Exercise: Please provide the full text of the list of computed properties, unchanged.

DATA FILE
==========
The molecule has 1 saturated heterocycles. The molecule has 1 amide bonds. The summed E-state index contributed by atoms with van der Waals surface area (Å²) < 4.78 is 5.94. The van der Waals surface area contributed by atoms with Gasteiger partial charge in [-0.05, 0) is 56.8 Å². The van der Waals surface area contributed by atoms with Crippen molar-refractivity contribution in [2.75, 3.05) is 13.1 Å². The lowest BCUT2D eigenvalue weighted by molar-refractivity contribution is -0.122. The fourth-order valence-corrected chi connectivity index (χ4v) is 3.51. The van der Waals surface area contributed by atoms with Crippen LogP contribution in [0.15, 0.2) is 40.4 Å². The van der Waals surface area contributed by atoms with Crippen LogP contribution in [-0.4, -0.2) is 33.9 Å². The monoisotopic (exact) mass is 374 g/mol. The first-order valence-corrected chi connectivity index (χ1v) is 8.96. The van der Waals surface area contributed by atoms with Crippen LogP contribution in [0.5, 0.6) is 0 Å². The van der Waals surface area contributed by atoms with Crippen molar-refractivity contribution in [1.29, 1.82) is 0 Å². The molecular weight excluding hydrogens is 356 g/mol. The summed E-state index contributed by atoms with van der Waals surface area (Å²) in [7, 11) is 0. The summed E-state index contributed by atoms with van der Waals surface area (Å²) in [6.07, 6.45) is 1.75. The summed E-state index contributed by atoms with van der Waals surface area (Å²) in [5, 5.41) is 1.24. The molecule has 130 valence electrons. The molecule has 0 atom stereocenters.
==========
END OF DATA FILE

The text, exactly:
The molecule has 1 saturated heterocycles. The molecule has 1 amide bonds. The summed E-state index contributed by atoms with van der Waals surface area (Å²) < 4.78 is 5.94. The van der Waals surface area contributed by atoms with Gasteiger partial charge in [-0.05, 0) is 56.8 Å². The van der Waals surface area contributed by atoms with Crippen molar-refractivity contribution in [2.75, 3.05) is 13.1 Å². The lowest BCUT2D eigenvalue weighted by molar-refractivity contribution is -0.122. The fourth-order valence-corrected chi connectivity index (χ4v) is 3.51. The van der Waals surface area contributed by atoms with Crippen LogP contribution in [0.15, 0.2) is 40.4 Å². The van der Waals surface area contributed by atoms with Crippen LogP contribution in [-0.4, -0.2) is 33.9 Å². The monoisotopic (exact) mass is 374 g/mol. The first-order valence-corrected chi connectivity index (χ1v) is 8.96. The van der Waals surface area contributed by atoms with Crippen LogP contribution in [0.5, 0.6) is 0 Å². The van der Waals surface area contributed by atoms with Crippen molar-refractivity contribution in [1.29, 1.82) is 0 Å². The molecular weight excluding hydrogens is 356 g/mol. The summed E-state index contributed by atoms with van der Waals surface area (Å²) in [7, 11) is 0. The summed E-state index contributed by atoms with van der Waals surface area (Å²) in [6.07, 6.45) is 1.75. The summed E-state index contributed by atoms with van der Waals surface area (Å²) in [5, 5.41) is 1.24. The molecule has 130 valence electrons. The molecule has 0 atom stereocenters.